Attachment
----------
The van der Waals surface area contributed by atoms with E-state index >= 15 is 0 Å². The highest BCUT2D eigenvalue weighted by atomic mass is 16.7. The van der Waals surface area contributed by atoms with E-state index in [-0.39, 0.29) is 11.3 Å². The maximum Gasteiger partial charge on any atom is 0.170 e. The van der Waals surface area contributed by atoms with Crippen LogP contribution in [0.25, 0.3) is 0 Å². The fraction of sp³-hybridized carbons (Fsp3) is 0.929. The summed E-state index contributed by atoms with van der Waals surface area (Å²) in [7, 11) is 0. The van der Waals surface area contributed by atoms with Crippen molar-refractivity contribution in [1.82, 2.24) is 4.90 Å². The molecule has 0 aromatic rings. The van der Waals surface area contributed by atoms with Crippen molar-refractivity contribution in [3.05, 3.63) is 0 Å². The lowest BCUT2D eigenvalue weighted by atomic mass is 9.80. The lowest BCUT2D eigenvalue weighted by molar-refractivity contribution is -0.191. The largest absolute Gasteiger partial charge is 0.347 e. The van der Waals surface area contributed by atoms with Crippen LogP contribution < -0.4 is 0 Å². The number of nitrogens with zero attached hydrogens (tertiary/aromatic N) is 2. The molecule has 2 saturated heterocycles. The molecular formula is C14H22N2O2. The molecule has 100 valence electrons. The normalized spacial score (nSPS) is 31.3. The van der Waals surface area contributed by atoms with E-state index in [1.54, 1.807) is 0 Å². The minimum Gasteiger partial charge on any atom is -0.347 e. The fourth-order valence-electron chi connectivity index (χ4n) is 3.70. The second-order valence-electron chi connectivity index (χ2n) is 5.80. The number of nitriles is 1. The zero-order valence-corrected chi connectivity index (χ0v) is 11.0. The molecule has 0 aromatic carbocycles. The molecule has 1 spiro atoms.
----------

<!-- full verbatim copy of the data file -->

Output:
The van der Waals surface area contributed by atoms with E-state index >= 15 is 0 Å². The highest BCUT2D eigenvalue weighted by atomic mass is 16.7. The van der Waals surface area contributed by atoms with E-state index in [-0.39, 0.29) is 11.3 Å². The maximum Gasteiger partial charge on any atom is 0.170 e. The van der Waals surface area contributed by atoms with Crippen LogP contribution in [0.25, 0.3) is 0 Å². The fraction of sp³-hybridized carbons (Fsp3) is 0.929. The summed E-state index contributed by atoms with van der Waals surface area (Å²) in [7, 11) is 0. The van der Waals surface area contributed by atoms with Crippen molar-refractivity contribution in [1.82, 2.24) is 4.90 Å². The molecule has 0 aromatic rings. The van der Waals surface area contributed by atoms with Crippen molar-refractivity contribution in [3.05, 3.63) is 0 Å². The lowest BCUT2D eigenvalue weighted by atomic mass is 9.80. The lowest BCUT2D eigenvalue weighted by molar-refractivity contribution is -0.191. The largest absolute Gasteiger partial charge is 0.347 e. The van der Waals surface area contributed by atoms with Crippen LogP contribution < -0.4 is 0 Å². The number of nitrogens with zero attached hydrogens (tertiary/aromatic N) is 2. The molecule has 2 saturated heterocycles. The molecular formula is C14H22N2O2. The molecule has 100 valence electrons. The normalized spacial score (nSPS) is 31.3. The van der Waals surface area contributed by atoms with E-state index in [1.54, 1.807) is 0 Å². The minimum Gasteiger partial charge on any atom is -0.347 e. The fourth-order valence-electron chi connectivity index (χ4n) is 3.70. The second-order valence-electron chi connectivity index (χ2n) is 5.80. The number of nitriles is 1. The zero-order valence-corrected chi connectivity index (χ0v) is 11.0. The molecule has 0 aromatic carbocycles. The molecule has 1 spiro atoms.